Mr. Cox said he came up with the plan after observing the political process in New Hampshire. The state of 1.32 million residents elects a part-time assembly of 424 members, or one representative for every 3,100 people. There, he said, he witnessed impassioned speeches by neighbors and a more grass-roots approach to politics.
The leaders of both Democratic-controlled houses of the California legislature, State Senate President Pro Tem Darrell Steinberg, and Assembly Speaker John Pérez, declined to comment for this article.
Kathy Feng, executive director of California Common Cause, a nonprofit organization that advocates for government reform, declined to take a position on the plan, but said “there are certainly going to be some real logistical concerns that people are going to have about how you manage a citizen legislature of several thousand people,” she said.
Mr. Cook, the political-science professor, said the plan could make governing a nightmare. “That is a recipe for nothing ever getting passed ever,” he said. “Even in a city like San Francisco it is often difficult to get citywide consensus when you have smaller districts, and so imagine getting state consensus…when people represent such small constituencies.”
December 20, 2013
A San Diego businessman is campaigning to expand California’s 120-member legislature to the size of a small town.
John Cox’s Rescue California was approved Thursday to circulate petitions for a ballot measure that would expand the state’s Assembly and Senate to a total of 12,000 members. Assembly members would represent 5,000 people and senators would represent 10,000 people. State senators in California currently represent roughly 950,000 people, meaning they and counterparts in Texas have larger districts than members of the U.S. House. Roughly 475,000 people live in each California House district.
The group says its proposal targets special interests.
“One of my favorite expressions is we don’t elect policy leaders in the legislature, we elect professional fundraisers,” Cox, 56, told the San Diego Union-Tribune. Cox was also once president of the Cook County Republican Party in Illinois and the first Republican to formally seek the party’s 2008 nomination for president of the United States, according to NBC’s San Diego affiliate.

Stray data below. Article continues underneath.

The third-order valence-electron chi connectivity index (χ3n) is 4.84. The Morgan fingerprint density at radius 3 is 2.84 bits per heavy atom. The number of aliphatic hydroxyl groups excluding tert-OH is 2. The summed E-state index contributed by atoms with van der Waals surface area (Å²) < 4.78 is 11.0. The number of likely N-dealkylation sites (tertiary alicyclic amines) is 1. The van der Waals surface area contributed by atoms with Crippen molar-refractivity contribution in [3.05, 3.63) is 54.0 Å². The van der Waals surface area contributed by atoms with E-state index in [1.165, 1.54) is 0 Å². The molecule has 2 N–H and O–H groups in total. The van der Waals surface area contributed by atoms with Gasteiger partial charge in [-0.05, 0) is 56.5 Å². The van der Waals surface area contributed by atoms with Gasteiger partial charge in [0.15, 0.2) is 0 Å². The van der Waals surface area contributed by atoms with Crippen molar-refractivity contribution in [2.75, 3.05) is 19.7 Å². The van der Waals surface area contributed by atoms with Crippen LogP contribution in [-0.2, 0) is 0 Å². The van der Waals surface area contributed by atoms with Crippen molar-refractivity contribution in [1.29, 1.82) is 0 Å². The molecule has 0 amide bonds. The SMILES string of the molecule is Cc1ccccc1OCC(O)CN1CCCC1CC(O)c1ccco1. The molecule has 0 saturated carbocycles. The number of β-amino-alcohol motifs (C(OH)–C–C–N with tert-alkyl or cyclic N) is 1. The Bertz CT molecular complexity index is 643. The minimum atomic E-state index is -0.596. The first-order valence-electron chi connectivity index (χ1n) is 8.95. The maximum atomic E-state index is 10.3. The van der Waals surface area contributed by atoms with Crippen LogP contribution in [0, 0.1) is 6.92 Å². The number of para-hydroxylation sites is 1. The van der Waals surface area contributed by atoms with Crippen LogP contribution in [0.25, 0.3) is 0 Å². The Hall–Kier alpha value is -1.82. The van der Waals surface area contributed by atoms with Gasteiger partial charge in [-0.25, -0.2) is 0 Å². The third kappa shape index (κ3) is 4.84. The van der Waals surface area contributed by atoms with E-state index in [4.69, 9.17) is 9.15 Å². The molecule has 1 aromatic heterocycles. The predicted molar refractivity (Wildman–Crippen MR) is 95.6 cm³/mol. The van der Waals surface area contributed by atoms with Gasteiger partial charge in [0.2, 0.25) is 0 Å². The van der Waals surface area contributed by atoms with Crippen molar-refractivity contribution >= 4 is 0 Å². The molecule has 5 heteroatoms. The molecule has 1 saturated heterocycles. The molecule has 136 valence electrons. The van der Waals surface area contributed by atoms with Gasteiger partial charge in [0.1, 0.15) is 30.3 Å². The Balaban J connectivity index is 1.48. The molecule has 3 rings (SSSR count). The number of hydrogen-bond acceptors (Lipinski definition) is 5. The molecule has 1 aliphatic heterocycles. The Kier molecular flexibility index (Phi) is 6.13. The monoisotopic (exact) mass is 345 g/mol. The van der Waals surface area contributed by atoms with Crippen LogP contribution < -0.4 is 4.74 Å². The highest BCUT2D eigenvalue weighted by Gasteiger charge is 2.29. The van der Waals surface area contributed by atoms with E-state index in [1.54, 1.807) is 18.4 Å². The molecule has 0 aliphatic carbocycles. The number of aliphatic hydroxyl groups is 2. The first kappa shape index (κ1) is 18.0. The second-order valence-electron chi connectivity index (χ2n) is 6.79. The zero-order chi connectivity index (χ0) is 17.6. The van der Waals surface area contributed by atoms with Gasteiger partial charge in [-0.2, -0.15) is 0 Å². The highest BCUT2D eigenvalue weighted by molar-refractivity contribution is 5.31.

The proposal to expand California’s legislature may seem like it would make representation unrealistically local, but there are members in other states with fewer residents. In New Hampshire, the state with the largest legislative body, each House member represents about 3,300 people. In Vermont, each district houses roughly 4,175 residents. In no state, however, do members of the upper chamber represent fewer than 10,000 residents, as is proposed under the plan. Senators in North Dakota represent roughly 14,890 residents, the fewest of any state upper chamber.
Under the proposal, every hundred legislators would elect one among them to represent their interests in the state capital— thus maintaining a 120-member body in Sacramento. To qualify the measure for the ballot, the group will have to collect 807,615 signatures from registered voters by May 19.
Published at CalNewsroom.com
Santa can skip Sacramento this Christmas Eve. That’s because, with the help of special interest groups, it’s always Christmas for California politicians.
A new report by California Common Cause shows that elected officials in California accepted hundreds of thousands of dollars worth of gifts in 2012. The gifts to lawmakers, according to the non-partisan citizens’ lobby organization, came primarily from special interest groups that routinely lobby state officials.
“Christmas came early for many of the Capitol’s most powerful,” said Phillip Ung, author of the report and outgoing policy advocate for California Common Cause. “When gifts are exchanged, a feeling of gratitude is natural, but voters should be concerned how policymakers show their gratitude towards powerful interest groups.”
In 2012, state elected officials accepted approximately $216,000 in gifts and travel payments, including $41,000 in hotels and lodging; $30,000 for tickets to entertainment and sporting events; and more than $100,000 for meals and receptions, according to the report.
California Democrats may claim a supermajority in both houses of the state legislature, but an Orange County Republican lawmaker topped the list of gift recipients in 2012. State Senator Mimi Walters, R-Laguna Niguel, accepted $15,810.80 worth of gifts in 2012, almost double the amount of the next highest legislator. Rounding out the top five were Speaker of the Assembly John Perez, D-Los Angeles; Sen. Ron Calderon, D-Montebello; Sen. Alex Padilla, D-Pacoima; and Assemblyman Luis Alejo, D-Salinas.
To compile its report on overall gifts, Common Cause used publicly available financial disclosure reports that are filed annually with the state. That means the figures are likely to be lower than the actual total. State law does not require gifts under $50 in value to be reported on these Statement of Economic Interest forms.